At the administrative hearing, the plaintiff substantiated approximately eight years of coal mine employment through social security records. In addition, the plaintiff testified to at least 3 or 4 years (and perhaps more) of independent mining during the 1930's. The ALJ misstated some of this testimony in his opinion, and offered no reasons for rejecting the plaintiff's testimony. Because of the prevalence of "bootleg mining" in the anthracite region in the 1930's, the absence of employment records is an insufficient reason for rejecting otherwise credible testimony of coal mining employment in independent mines. See Karpovich v. Mathews, C.A., 426 F. Supp. 1316 (E.D. Pa. 1977) (Troutman, J.). In addition, the finding of "at least 8 years of coal mine employment" is not much help in deciding whether the plaintiff is entitled to the presumptions available to miners with 10 or 15 years of coal mine employment. See Litwak v. Secretary of H.E.W., 430 F. Supp. 586 (1977) (Broderick, J.). I find that the plaintiff clearly has established more than ten years of coal mine employment, and is entitled to the presumptions of the interim rules. If the case were to be remanded, the ALJ should make a more precise determination of the length of the plaintiff's coal mine employment.

 The administrative decision also did not adequately consider the plaintiff's pulmonary function studies. A test done on March 27, 1972 yielded results well within the criteria established by the Social Security Administration. However, the results of this study were rejected by the ALJ for the sole reason that the study "was reviewed by a specialist who states the test was unsatisfactory." (Record, at 15). The professional qualifications of the "specialist," a Dr. Goldstone, do not reveal any particular expertise in the area of respiratory illness in general or pulmonary function tests in particular. Dr. Goldstone's evaluation consists only of the checking of 3 out of 5 possible reasons for invalidating the test, without any explanation of how these findings were made. Dr. Goldstone noted that the test was unsatisfactory because "effort and/or cooperation less than optimal," despite the fact that the person who actually administered the test indicated that the patient cooperated. While it is possible that the March 27, 1972 test is unsatisfactory, the ALJ's summary rejection of the test is not supported by substantial evidence on the present record. Thus, the March 27, 1972 test is strong evidence of the plaintiff's entitlement to benefits.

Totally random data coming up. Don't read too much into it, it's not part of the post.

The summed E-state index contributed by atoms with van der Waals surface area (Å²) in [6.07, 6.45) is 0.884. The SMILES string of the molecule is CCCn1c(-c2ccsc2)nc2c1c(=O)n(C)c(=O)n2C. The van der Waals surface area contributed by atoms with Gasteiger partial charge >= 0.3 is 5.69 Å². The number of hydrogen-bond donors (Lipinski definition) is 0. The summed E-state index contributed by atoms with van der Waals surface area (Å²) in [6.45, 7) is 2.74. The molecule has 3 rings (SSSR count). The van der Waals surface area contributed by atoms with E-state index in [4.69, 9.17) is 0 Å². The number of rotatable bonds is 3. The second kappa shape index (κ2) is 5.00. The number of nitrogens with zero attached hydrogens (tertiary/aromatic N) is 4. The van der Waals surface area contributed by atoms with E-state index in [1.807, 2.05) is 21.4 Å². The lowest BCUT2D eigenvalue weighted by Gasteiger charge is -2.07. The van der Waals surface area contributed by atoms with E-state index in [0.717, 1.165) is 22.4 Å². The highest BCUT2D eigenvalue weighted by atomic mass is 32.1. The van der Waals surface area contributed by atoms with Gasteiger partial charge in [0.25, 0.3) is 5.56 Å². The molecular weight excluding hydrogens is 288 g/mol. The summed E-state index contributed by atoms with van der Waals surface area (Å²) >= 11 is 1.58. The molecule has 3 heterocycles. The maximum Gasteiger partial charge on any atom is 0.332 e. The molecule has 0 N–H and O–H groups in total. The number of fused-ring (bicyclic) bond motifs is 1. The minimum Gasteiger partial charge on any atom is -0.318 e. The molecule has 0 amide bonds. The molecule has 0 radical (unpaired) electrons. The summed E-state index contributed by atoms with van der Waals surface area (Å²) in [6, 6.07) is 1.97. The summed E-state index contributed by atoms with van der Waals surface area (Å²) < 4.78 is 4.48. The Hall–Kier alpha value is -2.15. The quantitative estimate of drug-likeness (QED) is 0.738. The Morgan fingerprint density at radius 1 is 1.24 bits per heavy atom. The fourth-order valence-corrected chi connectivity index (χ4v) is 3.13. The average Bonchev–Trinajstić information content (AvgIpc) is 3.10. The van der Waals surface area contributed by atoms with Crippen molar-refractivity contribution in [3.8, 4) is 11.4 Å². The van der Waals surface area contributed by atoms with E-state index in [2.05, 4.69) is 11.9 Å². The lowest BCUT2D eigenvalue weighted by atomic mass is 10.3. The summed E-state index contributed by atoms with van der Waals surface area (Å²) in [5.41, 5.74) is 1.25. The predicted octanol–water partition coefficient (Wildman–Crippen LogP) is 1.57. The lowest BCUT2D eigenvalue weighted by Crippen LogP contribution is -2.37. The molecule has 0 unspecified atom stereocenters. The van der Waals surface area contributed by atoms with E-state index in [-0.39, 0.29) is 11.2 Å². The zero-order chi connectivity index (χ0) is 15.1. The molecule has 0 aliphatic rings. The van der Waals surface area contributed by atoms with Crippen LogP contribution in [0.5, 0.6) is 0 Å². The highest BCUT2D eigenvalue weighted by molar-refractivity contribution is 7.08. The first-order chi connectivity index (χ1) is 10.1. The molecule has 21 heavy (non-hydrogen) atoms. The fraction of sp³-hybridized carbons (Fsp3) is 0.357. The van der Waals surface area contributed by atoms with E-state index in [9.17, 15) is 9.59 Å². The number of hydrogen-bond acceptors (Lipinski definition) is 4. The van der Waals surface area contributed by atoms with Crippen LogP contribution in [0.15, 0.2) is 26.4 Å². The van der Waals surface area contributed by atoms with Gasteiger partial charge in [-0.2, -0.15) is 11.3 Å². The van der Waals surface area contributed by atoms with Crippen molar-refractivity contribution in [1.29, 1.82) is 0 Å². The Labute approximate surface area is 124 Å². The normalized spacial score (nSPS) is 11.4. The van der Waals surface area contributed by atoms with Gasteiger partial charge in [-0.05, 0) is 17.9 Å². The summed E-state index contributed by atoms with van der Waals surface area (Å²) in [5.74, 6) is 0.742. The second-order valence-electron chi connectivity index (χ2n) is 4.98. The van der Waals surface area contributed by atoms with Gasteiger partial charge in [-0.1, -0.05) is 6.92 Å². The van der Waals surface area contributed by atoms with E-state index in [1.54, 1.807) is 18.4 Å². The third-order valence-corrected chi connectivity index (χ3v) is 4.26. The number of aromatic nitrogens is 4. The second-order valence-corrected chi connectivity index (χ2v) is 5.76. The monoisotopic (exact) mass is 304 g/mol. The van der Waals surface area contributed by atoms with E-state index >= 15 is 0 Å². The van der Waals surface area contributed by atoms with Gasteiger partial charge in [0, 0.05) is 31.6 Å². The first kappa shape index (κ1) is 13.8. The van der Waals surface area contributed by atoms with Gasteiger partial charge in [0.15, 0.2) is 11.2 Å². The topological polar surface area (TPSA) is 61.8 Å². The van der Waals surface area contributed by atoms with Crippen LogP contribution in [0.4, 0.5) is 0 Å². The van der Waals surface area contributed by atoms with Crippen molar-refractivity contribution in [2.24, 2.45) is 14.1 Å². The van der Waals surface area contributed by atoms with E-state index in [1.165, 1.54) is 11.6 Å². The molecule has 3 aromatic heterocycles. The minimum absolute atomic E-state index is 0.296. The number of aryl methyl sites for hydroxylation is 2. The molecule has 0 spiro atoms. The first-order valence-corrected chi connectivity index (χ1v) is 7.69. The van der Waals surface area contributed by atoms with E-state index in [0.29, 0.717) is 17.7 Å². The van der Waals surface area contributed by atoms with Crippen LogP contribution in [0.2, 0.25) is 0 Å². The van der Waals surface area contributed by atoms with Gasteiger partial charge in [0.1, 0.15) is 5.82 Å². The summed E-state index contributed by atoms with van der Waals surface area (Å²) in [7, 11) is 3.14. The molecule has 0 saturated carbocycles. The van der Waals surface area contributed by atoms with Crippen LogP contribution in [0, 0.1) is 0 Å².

The most basic error in the administrative decision is the ALJ's treatment of the "other relevant evidence" submitted by the plaintiff. This evidence consisted of medical reports and testimony by plaintiff's physician, Dr. William Dzurek, a medical report dated January 5, 1972 from Dr. Homer Boysen, and the plaintiff's own testimony. The plaintiff testified at length about his shortness of breath, chronic coughing, regular spitting up of grayish phlegm, chest pains, and extreme difficulty climbing steps. Both Dr. Boysen and Dr. Dzurek diagnosed the plaintiff as suffering from pneumoconiosis, and Dr. Dzurek's diagnosis was based upon clinical examinations, X-rays, exercise tolerance tests and ventilatory studies.

 The ALJ provided no explanation whatsoever for his rejection of Dr. Dzurek's testimony. This in itself is grounds for remanding the case to the agency for further explanation. See Sweigert v. ...